Determining precisely who are the poorest Americans would seem to be a simple enough things to do. But like many bureaucratic tasks, counting up the official poor is fraught with political complications. Last October the issue became front-page news when The New York Times suggested that the Census Bureau might raise the poverty level, boosting the threshold that establishes who counts as officially poor from $16,600 to $19,500 for a family of four. Actually, the Times was wrong (the bureau doesn't even have the power to change the level). But even the false assertion that the poverty level might be raised sparked a fair amount of debate.
Based on a flurry of editorials written after the story, it is clear any eventual raise of the poverty level--a change long overdue--will be highly politicized and controversial. The conservative response follows a general tack: Ignore the growing gap between rich and poor, but trumpet the increasing affordability of all sorts of consumer goods. In The Wall Street Journal op-ed pages, W. Michael Cox and Richard Alm, co-authors of the recent book Myths of the Rich & Poor, observed that two-thirds of poor families owned microwave ovens in 1996, while three-quarters owned VCRs. Other editorials touted similar figures, citing a 1998 Heritage Foundation report that magnanimously observed that poor people's living situations have improved since the Dickensian squalor of nineteenth-century tenement housing.
But as Chauna Brocht of the Economic Policy Institute explained in a letter to the Journal, omitted in this emphasis on the declining prices of consumer electronic goods is the growing share of a low-income family's budget spent on expensive necessities, such as health care, housing, and transportation. Sure, poor people own many of the products we now consider part of the average American household, but despite our booming economy, lots of families are having a tough time finding affordable housing or paying for medical care without insurance coverage.
More critically, the Census Bureau poverty calculations are almost arbitrarily abstract. The agency takes a 50-year-old government approximation of a cheap annual food budget, multiplies it by three, and then adjusts for family size and inflation. Everyone who earns less income than the amount derived from the above equation--which in 1998 meant $16,600 for a family of four--lives below the poverty line.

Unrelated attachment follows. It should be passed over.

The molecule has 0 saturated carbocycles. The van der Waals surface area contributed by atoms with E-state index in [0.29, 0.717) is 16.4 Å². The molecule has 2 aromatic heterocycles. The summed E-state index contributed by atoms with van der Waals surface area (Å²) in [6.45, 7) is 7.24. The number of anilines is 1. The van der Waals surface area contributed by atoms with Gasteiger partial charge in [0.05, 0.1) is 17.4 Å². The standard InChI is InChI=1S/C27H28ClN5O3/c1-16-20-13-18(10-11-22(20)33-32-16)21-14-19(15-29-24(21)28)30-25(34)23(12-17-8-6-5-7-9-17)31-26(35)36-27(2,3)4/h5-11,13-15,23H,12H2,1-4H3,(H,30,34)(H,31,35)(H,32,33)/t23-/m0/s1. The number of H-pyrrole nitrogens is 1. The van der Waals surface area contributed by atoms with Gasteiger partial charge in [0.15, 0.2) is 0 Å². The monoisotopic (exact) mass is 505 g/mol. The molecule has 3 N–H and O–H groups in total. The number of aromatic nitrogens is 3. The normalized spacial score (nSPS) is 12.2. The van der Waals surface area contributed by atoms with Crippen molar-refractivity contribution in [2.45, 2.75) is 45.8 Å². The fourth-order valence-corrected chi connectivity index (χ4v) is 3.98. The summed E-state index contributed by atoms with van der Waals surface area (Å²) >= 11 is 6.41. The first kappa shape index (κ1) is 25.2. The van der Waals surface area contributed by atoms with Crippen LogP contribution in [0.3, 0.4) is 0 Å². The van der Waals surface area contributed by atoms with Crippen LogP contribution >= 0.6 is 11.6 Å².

The formula was devised in 1964 by Social Security Administration analyst Mollie Orshansky, who used data collected in the 1950s. She figured the average family spent a third of its budget on food, and anyone who couldn't afford a nutritionally adequate diet could be reasonably described as poor: a useful calculation during the Johnson administration, perhaps, but not the most precise measurement today.
There are other problems. Critics note that the agency only considers people's income, excluding many government benefits that help people with very low incomes make ends meet, such as refunds from the Earned Income Tax Credit, food stamps, or housing subsidies. On the flip side, the bureau doesn't account for drastic changes in everyday economics. While the price of food has actually gone down over the past 50 years, poor families now have to spend larger portions of their budget on housing and child care.
This is too bad because the poverty numbers are typically the most widely followed income statistics in the country, which is why a more accurate measurement of poverty is important. Gary Burtless, a Brookings Institution economist, explains it would give policy makers information on the effectiveness of their decisions. Do we need to spend more on affordable housing? Is welfare reform helping poor women with children escape poverty? Despite the fact that we really can't answer these questions using the current measure, any changes are a long time off. Poverty figures determine eligibility for some federal programs, such as Head Start and food stamps, and politicians are cautious about having to automatically spend more money on the poor. But some proponents of a revision, including Burtless, believe compromise changes could be implemented that wouldn't increase the number of people counted as poor, but would still better explain who is poor and why.